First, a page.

> > >>> unforeseen consequences," I made an exception as the bug was old,
> circa
> > >>> 2015, (indicating it had been an issue for others), and was causing
> > >>> recurring failures in testing. The fix itself was very small, meaning
> > it
> > >>> was easier to evaluate for possible side effects, so I felt a little
> > safer
> > >>> in that regard. The effect of not having the fix was a fatal and
> > undesired
> > >>> crash, which furthermore left troublesome side effects on the system
> > (you
> > >>> couldn't bring the agent back up). And lastly, a dependent project
> > (DC/OS)
> > >>> wanted it in their next bump, which necessitated backporting to the
> > release
> > >>> they were pulling in.
> > >>>
> > >>> I think in general we should backport only as necessary, and leave
it
> > on
> > >>> the committers to decide if backporting a particular change is
> > necessary.
> > >>>
> > >>>
> > >>> On 07/13/2018 12:54 am, Alex Rukletsov wrote:
> > >>>
> > >>>> This is exactly where our views differ, Ben : )
> > >>>>
> > >>>> Ideally, I would like a release manager to have more ownership
and
> > less
> > >>>> manual work. In my imagination, a release manager has more power
and
> > >>>> control about dates, features, backports and everything that is
> > related
> > >>>> to
> > >>>> "their" branch. I would also like us to back port as little as
> > >>>> possible, to
> > >>>> simplify testing and releasing patch versions.
> > >>>>
> > >>>> On Fri, Jul 13, 2018 at 1:17 AM, Benjamin Mahler <
> bmahler@apache.org>
> > >>>> wrote:
> > >>>>
> > >>>> +user, I probably it would be good to hear from users as well.
> > >>>>>
> > >>>>> Please see the original proposal as well as Alex's proposal
and let
> > us
> > >>>>> know
> > >>>>> your thoughts.
> > >>>>>
> > >>>>> To continue the discussion from where Alex left off:
> > >>>>>
> > >>>>> > Other bugs and significant improvements, e.g., performance,
may
> be
> > >>>>> back
> > >>>>> ported,
> > >>>>> the release manager should ideally be the one who decides on
this.
> > >>>>>
> > >>>>> I'm a little puzzled by this, why is the release manager involved?
> As
> > >>>>> we
> > >>>>> already document, backports occur when the bug is fixed, so
this
> > >>>>> happens in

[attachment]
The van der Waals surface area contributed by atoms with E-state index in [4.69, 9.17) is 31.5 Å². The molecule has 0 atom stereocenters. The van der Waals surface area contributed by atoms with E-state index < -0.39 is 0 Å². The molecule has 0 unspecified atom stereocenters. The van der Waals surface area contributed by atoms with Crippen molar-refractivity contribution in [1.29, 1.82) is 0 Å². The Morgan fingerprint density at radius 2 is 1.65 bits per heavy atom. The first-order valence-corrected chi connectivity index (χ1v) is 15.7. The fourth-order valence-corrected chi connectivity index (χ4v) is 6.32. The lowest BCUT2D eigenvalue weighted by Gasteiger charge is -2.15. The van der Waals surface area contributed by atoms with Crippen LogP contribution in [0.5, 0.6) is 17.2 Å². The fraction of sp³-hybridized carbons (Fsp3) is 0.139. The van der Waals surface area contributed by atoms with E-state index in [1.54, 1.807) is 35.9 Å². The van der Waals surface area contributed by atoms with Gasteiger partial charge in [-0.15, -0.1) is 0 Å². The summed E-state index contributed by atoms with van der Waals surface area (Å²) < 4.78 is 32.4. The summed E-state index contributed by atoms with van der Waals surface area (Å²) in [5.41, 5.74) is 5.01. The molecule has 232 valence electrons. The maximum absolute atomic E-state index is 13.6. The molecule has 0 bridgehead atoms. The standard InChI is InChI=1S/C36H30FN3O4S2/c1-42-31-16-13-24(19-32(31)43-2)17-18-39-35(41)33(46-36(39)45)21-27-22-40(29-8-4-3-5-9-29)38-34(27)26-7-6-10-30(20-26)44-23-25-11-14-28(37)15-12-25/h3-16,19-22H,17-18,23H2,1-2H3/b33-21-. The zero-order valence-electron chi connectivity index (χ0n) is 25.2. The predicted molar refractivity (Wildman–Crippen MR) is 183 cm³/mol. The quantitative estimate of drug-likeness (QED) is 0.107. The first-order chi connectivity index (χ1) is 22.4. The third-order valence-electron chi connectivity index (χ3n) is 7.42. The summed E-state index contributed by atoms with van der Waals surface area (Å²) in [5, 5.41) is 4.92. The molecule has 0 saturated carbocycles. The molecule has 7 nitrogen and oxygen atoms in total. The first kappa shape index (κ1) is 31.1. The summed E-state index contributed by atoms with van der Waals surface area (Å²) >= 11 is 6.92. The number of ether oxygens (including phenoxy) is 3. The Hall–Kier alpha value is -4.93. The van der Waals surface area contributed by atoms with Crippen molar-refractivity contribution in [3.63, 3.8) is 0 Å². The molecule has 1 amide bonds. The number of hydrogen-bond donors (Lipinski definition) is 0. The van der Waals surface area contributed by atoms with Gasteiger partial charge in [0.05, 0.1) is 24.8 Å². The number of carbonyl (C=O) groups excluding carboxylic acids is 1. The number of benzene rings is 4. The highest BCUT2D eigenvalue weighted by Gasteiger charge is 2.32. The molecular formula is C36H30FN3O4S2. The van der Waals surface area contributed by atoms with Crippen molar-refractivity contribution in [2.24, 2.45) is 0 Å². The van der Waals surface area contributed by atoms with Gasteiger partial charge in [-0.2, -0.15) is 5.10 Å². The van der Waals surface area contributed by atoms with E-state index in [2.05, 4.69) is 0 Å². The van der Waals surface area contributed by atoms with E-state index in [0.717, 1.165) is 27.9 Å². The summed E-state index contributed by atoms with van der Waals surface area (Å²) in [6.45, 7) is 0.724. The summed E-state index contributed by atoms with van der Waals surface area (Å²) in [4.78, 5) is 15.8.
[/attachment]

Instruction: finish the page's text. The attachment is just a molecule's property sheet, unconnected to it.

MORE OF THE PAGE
> > >>>>> the steady state of development, not at release time. The release
> > >>>>> manager
> > >>>>> only comes in at the time of the release itself, at which point
all
> > >>>>> backports have already happened and the release manager handles
the
> > >>>>> release
> > >>>>> process. Only blocker level issues can stop the release and
while
> the
> > >>>>> release manager has a strong say, we should generally agree
on what
> > >>>>> consists of a release blocking issue.
> > >>>>>
> > >>>>> Just to clarify my workflow, I generally backport every bug
fix I
> > >>>>> commit
> > >>>>> that applies cleanly, right after I commit it to master (with
the
> > >>>>> exceptions I listed below).
> > >>>>>
> > >>>>> On Thu, Jul 12, 2018 at 8:39 AM, Alex Rukletsov <
> alex@mesosphere.com
> > >
> > >>>>> wrote:
> > >>>>>
> > >>>>> > I would like to back port as little as possible. I suggest
the
> > >>>>> following
> > >>>>> > criteria:
> > >>>>> >
> > >>>>> > * By default, regressions are back ported to existing
release
> > >>>>> branches. A
> > >>>>> > bug is considered a regression if the functionality is
present in
> > the
> > >>>>> > previous minor or patch version and is not affected by
the bug
> > there.
> > >>>>> >
> > >>>>> > * Critical and blocker issues, e.g., a CVE, can be back
ported.
> > >>>>> >
> > >>>>> > * Other bugs and significant improvements, e.g., performance,
may
> > be
> > >>>>> back
> > >>>>> > ported, the release manager should ideally be the one
who decides
> > on
> > >>>>> this.
> > >>>>> >
> > >>>>> > On Thu, Jul 12, 2018 at 12:25 AM, Vinod Kone <
> vinodkone@apache.org
> > >
> > >>>>> wrote:
> > >>>>> >
> > >>>>> > > Ben, thanks for the clarification. I'm in agreement
with the
> > >>>>> points you
> > >>>>> > > made.
> > >>>>> > >
> > >>>>> > > Once we have consensus, would you mind updating the
doc?
> > >>>>> > >
> > >>>>> > > On Wed, Jul 11, 2018 at 5:15 PM Benjamin Mahler <
> > >>>>> bmahler@apache.org>
> > >>>>> > > wrote:
> > >>>>> > >
> > >>>>> > > > I realized recently that we aren't all on the
same page with
> > >>>>> > backporting.
> > >>>>> > > > We currently only document the following:
> > >>>>> > > >
> > >>>>> > > > "Typically the fix for an issue that is affecting
supported
> > >>>>> releases
> > >>>>> > > lands
> > >>>>> > > > on the master branch and is then backported
to the release
> > >>>>> branch(es).
> > >>>>> > In
> > >>>>> > > > rare cases, the fix might directly go into a
release branch
> > >>>>> without
> > >>>>> > > landing
> > >>>>> > > > on master (e.g., fix / issue is not applicable
to master)."
> [1]
> > >>>>> > > >
> > >>>>> > > > This leaves room for interpretation about what
lies outside
> of
> > >>>>> > "typical".
> > >>>>> > > > Here's the simplest way I can explain what I
stick to, and
> I'd
> > >>>>> like
> > >>>>> to
> > >>>>> > > hear
> > >>>>> > > > what others have in mind:
> > >>>>> > > >
> > >>>>> > > > * By default, bug fixes at any level should
be backported to
> > >>>>> existing
> > >>>>> > > > release branches if it affects those releases.
Especially
> > >>>>> important:
> > >>>>> > > > crashes, bugs in non-experimental features.
> > >>>>> > > >
> > >>>>> > > > * Exceptional cases that can omit backporting:
difficult to
> > >>>>> backport
> > >>>>> > > fixes
> > >>>>> > > > (especially if the bugs are deemed of low priority),
bugs in
> > >>>>> > experimental
> > >>>>> > > > features.
> > >>>>> > > >
> > >>>>> > > > * Exceptional non-bug cases that can be backported:
> performance
> > >>>>> > > > improvements.
> > >>>>> > > >
> > >>>>> > > > I realize that there is a ton of subtlety here
(even in terms
> > of
> > >>>>> which
> > >>>>> > > > things are defined as bugs). But I hope we can
lay down a
> > policy
> > >>>>> that
> > >>>>> > > gives
> > >>>>> > > > everyone the right mindset for common cases
and then discuss
> > >>>>> corner
> > >>>>> > cases
> > >>>>> > > > on-demand in the future.
> > >>>>> > > >
> > >>>>> > > > [1] http://mesos.apache.org/documentation/latest/versioning/
> > >>>>> > > >
> > >>>>> > >
> > >>>>> >
> > >>>>>
> > >>>>>
> > >>>
> > >>
> > >
> >
>

Mime
View raw message